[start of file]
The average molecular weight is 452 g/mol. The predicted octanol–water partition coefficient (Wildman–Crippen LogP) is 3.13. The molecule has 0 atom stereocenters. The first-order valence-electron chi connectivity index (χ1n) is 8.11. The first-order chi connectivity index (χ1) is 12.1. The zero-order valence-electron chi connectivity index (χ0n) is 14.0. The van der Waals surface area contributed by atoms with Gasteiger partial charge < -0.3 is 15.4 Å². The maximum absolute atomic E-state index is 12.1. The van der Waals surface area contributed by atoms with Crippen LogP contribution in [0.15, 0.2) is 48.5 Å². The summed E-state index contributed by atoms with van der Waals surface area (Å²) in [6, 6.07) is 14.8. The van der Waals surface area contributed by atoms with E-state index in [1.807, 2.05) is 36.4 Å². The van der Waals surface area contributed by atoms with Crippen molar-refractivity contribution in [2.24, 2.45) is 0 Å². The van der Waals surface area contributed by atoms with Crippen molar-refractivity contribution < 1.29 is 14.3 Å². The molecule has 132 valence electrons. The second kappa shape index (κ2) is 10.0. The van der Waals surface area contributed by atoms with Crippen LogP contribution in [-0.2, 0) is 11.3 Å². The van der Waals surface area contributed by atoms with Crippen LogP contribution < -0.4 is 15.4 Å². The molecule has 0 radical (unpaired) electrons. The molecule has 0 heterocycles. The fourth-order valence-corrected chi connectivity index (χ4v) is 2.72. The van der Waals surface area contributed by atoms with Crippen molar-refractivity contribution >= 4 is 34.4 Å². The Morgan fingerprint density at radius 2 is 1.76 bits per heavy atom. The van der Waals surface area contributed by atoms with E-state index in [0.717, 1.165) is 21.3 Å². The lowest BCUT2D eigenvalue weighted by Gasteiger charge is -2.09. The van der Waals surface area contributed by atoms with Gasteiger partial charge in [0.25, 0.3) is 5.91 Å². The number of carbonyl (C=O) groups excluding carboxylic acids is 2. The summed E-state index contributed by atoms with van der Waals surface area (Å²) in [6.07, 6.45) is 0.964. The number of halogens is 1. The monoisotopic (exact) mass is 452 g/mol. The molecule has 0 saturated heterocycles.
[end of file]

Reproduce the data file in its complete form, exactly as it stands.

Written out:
The average molecular weight is 452 g/mol. The predicted octanol–water partition coefficient (Wildman–Crippen LogP) is 3.13. The molecule has 0 atom stereocenters. The first-order valence-electron chi connectivity index (χ1n) is 8.11. The first-order chi connectivity index (χ1) is 12.1. The zero-order valence-electron chi connectivity index (χ0n) is 14.0. The van der Waals surface area contributed by atoms with Gasteiger partial charge < -0.3 is 15.4 Å². The maximum absolute atomic E-state index is 12.1. The van der Waals surface area contributed by atoms with Crippen LogP contribution in [0.15, 0.2) is 48.5 Å². The summed E-state index contributed by atoms with van der Waals surface area (Å²) in [6, 6.07) is 14.8. The van der Waals surface area contributed by atoms with E-state index in [1.807, 2.05) is 36.4 Å². The van der Waals surface area contributed by atoms with Crippen molar-refractivity contribution in [2.24, 2.45) is 0 Å². The van der Waals surface area contributed by atoms with Crippen molar-refractivity contribution < 1.29 is 14.3 Å². The molecule has 132 valence electrons. The second kappa shape index (κ2) is 10.0. The van der Waals surface area contributed by atoms with Crippen LogP contribution in [-0.2, 0) is 11.3 Å². The van der Waals surface area contributed by atoms with Crippen LogP contribution < -0.4 is 15.4 Å². The molecule has 0 radical (unpaired) electrons. The molecule has 0 heterocycles. The fourth-order valence-corrected chi connectivity index (χ4v) is 2.72. The van der Waals surface area contributed by atoms with Crippen molar-refractivity contribution >= 4 is 34.4 Å². The Morgan fingerprint density at radius 2 is 1.76 bits per heavy atom. The van der Waals surface area contributed by atoms with E-state index in [0.717, 1.165) is 21.3 Å². The lowest BCUT2D eigenvalue weighted by Gasteiger charge is -2.09. The van der Waals surface area contributed by atoms with Gasteiger partial charge in [0.25, 0.3) is 5.91 Å². The number of carbonyl (C=O) groups excluding carboxylic acids is 2. The summed E-state index contributed by atoms with van der Waals surface area (Å²) in [6.07, 6.45) is 0.964. The number of halogens is 1. The monoisotopic (exact) mass is 452 g/mol. The molecule has 0 saturated heterocycles.